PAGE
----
The Magazine

Japan's Memory Lapses

A visit to the war shrines of Tokyo.

Dec 1, 2003, Vol. 9, No. 12 • By MAX BOOT
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Tokyo

NINE YEARS AGO, the Smithsonian Institution caused a furor by planning an Enola Gay exhibition that embraced revisionist views of the atomic bombing of Japan, which many scholars now depict as an act of racism and barbarism. After protests from veterans' groups, the museum amended its displays to make them more neutral. That decision was a good one, but even if the atomic bombing was justified (as I believe it was), it nevertheless does us credit that many Americans remain troubled by our military's incineration of hundreds of thousands of enemy civilians.

What does it say about the Japanese character, then, that their most prominent war museum expresses a total lack of repentance for the actions taken by their armed forces in what they call the "Greater East Asia War"?

On a recent visit to Tokyo, I stopped by the Yasukuni-jinja shrine located not far from the imperial palace. Its bland name, which translates as "for the repose of the country," conceals an incendiary content. Enshrined here are Japanese war heroes, including a number who were branded as Class A war criminals by the Allied occupation.

Every year Japanese cabinet ministers and members of the royal family make a pilgrimage here, which always causes a certain amount of international consternation. The unvarying defense of these visits--akin to a German politician visiting an SS cemetery--is that the dignitaries come in their individual capacity only, and, in any case, they come to celebrate valorous deeds, not to endorse the cause in which they were committed.

The adjoining Yushukan Military Museum shows how unconvincing these excuses are. It is, in essence, a two-story apologia for everything that Japan did between 1895 and 1945. During those years, Japan started at least four major wars and committed numerous atrocities as it attempted to annex Korea, China, Indonesia, the Philippines, and other parts of Asia. Tens of millions of people died as a result. Nothing the Japanese did compares to the systematic genocide carried out by the Nazis, but their crimes were bad enough, not the least being those carried out against helpless American, British, and Australian POWs, who were lucky if they survived captivity as emaciated shadows of their former selves.

There is no hint of any of this at Yushukan. The captions alongside tattered uniforms and rusting helmets are a study in amnesia. The museum all but blames the Chinese for the massacre carried out by Japanese troops in Nanking in 1938, though the actual atrocities (which killed more than 200,000 people) are never referred to. The caption, conveniently offered in both Japanese and English, merely mentions that the Chinese defenders were "soundly defeated, suffering heavy casualties." The result? "Inside the city, residents were once again able to live their lives in peace." The ones who were still alive, that is.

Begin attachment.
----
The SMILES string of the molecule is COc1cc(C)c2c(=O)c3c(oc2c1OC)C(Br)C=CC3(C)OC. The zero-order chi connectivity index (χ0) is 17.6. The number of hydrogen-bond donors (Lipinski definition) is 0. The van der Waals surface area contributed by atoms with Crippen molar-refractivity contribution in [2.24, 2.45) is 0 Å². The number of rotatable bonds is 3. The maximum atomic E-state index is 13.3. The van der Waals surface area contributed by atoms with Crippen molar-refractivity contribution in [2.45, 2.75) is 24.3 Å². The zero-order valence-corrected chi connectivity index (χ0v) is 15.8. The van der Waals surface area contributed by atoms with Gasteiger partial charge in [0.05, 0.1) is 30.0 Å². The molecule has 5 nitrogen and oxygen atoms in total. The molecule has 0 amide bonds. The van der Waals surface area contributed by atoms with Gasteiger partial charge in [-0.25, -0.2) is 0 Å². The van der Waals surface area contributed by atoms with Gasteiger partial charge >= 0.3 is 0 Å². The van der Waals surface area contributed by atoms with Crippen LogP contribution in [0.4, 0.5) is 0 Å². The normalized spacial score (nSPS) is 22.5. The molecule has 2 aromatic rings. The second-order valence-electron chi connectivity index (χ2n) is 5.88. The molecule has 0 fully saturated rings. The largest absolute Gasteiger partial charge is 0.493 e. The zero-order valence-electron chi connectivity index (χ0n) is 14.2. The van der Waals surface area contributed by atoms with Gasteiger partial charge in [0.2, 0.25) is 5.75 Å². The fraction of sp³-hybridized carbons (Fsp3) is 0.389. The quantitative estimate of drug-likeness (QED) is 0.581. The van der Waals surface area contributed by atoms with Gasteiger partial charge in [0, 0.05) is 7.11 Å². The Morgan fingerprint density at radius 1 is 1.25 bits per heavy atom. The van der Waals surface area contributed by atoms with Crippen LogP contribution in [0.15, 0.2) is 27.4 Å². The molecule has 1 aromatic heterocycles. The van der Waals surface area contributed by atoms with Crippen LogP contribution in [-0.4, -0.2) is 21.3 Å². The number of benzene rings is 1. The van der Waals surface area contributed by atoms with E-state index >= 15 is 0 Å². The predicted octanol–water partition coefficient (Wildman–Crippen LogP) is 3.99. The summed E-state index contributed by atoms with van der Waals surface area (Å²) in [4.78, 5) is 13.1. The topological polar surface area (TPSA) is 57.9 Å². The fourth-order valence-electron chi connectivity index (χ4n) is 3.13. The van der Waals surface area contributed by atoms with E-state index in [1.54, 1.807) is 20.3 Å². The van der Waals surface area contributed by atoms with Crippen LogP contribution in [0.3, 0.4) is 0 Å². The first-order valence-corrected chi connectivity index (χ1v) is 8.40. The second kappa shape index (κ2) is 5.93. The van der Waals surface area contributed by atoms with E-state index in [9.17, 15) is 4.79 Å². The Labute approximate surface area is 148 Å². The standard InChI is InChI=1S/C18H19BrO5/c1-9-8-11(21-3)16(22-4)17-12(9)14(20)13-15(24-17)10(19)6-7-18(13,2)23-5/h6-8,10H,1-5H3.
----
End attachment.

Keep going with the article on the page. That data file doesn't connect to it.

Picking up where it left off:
Americans may think that Japan started World War II in the Pacific (remember Pearl Harbor?), but the museum has a different view: It was all FDR's fault. According to another caption, the crafty American president schemed to enter the war to end his country's economic malaise, "but was hampered by American public opinion, which was strongly antiwar. The only option open to Roosevelt, who had been moving forward with his 'Plan Victory,' was to use embargoes to force resource-poor Japan into war. The U.S. economy made a complete recovery once the Americans entered the war."

Unsettling as all this is, the creepiest exhibits are those highlighting Japan's suicidal resistance in the last days of the war. The museum proudly displays a human aerial bomb ("Oka") and a human torpedo ("Kaiten"), replicas of those employed in attacks on American ships. There is even a giant painting depicting the "Divine Thunderbolt Corps"--aka the kamikazes--"in final attack mode at Okinawa," framed against beautifully lighted clouds. There is no hint that this fanatical failure to accept defeat--which amounted to a national religion in Japan--consigned hundreds of thousands of civilians to an early grave, and for no good purpose.

One can understand, sort of, the glorification of men who willingly gave their lives in attacks on enemy military targets. But what about Japanese soldiers who raped Korean and Chinese women? What about those who killed liberal Japanese politicians in the 1930s? The Yasukuni's official website makes no distinction: "All the deities worshipped here at this shrine are those who . . . sacrificed themselves as the foundation stones for the making of modern Japan." That's like saying that Confederate soldiers were the foundation stones of modern America--which they were, but only because they were defeated. If they had won, modern America would have been unthinkable. Likewise, modern Japan--peaceful and rich--would never have come about if the militarists who dictated policy until 1945 had remained triumphant.